May 2001 | Volume 52, Issue 3
ANDREW JACKSON GOT IN BIG TROUBLE WHEN HE WAS IN BUSH’S FIX
For the first time in more than 70 years, the United States is dealing with the politics of surplus. Between 1930 and 1997, the government ran surpluses in only 10 years, and they were small ones. Meanwhile, the national debt ballooned by a factor of no less than 340, from $16.1 billion to about $5.5 trillion. But now the government has taken in more money than it spent for the last four years, and it does not appear that will change in the near future.
What to do? Well, there are only three things a government can do with surpluses: It can spend them on new programs, use them to reduce the national debt, or cut taxes. All three approaches have their advocates in the body politic, and doubtless all three will get a piece of the surplus. The fight will be over exactly how to divide the pie. But while deciding what to do about billions of dollars of unneeded revenue might seem like political heaven, it can be tricky economically. Consider what happened in the 1830s.
Andrew Jackson hated debt with a passion that could have come only from experience. Like many people on the frontier, Jackson had been deeply engaged in land speculation as a young man. This was a fast, if risky, way to wealth. As James Parton, one of his earliest biographers wrote, “the secret of his prosperity was that he acquired large tracts when large tracts could be bought for a horse or a cow bell, and held them until the torrent of emigration made them valuable.”
Buying cheap and selling dear, of course, is a surefire formula for economic success. But things were not quite that simple on the frontier. Most of the new states had inadequate banking laws, and in good times new banks sprang up like mushrooms. These banks would often loan money, taking undeveloped real estate as collateral, and issue bank notes with little in the way of reserves to back them up. Many vanished in the first economic downturn. Half the banks founded between 1810 and 1820, for instance, were out of business by 1825.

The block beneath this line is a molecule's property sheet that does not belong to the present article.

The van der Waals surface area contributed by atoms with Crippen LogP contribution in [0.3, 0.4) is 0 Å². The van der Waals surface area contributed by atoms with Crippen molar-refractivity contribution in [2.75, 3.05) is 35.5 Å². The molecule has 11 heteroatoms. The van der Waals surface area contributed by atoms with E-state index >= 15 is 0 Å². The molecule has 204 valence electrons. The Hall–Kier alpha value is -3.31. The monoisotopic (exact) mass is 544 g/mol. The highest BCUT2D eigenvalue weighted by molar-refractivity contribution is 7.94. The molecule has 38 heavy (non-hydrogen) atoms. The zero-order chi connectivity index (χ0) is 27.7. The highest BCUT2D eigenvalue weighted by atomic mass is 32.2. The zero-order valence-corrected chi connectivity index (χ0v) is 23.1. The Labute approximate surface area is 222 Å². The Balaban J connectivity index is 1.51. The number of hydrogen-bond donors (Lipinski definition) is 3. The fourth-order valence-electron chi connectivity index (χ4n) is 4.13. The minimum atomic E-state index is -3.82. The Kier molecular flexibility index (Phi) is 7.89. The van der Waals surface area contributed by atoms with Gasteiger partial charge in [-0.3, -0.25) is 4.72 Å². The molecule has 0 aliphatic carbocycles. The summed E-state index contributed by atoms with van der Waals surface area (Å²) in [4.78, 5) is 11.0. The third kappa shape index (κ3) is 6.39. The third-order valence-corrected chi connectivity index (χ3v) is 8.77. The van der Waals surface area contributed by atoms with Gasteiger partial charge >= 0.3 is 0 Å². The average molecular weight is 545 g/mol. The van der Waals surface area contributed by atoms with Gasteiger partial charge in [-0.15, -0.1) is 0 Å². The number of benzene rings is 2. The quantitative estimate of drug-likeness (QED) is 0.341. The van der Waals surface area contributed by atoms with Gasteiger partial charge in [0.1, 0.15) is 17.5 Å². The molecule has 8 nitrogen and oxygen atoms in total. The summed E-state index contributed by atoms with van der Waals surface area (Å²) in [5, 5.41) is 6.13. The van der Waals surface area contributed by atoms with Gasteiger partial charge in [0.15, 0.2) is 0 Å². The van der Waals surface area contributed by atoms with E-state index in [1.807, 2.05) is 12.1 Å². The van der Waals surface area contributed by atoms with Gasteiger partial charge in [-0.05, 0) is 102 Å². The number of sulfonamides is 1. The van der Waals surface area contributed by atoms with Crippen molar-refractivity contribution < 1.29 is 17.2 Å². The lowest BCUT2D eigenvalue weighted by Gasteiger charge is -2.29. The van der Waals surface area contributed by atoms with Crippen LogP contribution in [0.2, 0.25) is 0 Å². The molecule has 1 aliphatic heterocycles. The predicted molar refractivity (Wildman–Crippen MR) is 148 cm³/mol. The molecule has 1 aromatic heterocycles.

Unfortunately for Jackson, he got involved in several complicated land deals that involved not only cowbells but credit. In 1795, when he was 28, he sold 68,000 acres to a man named David Allison, taking promissory notes in exchange. Jackson used the notes to finance the purchase of supplies for a trading post he was establishing. Then, in 1797, Allison went bankrupt and Jackson was left holding the bag for Allison’s now-worthless paper.
It would take Jackson 15 years to work his way out of this mess. By the time he did so, he had settled ideas about debt, paper money, and speculation: He hated them all. When he became President of the United States, he was determined to rid the nation of them.
The national debt had peaked in 1815, at the end of the War of 1812, when it reached $127 million (roughly six times the peacetime federal outlays of the period). By the time Jackson reached the White House, the debt had been reduced to a mere $58.4 million, thanks to persistent surpluses. These surpluses came about largely as a result of high tariffs, the tax that then provided most federal revenues.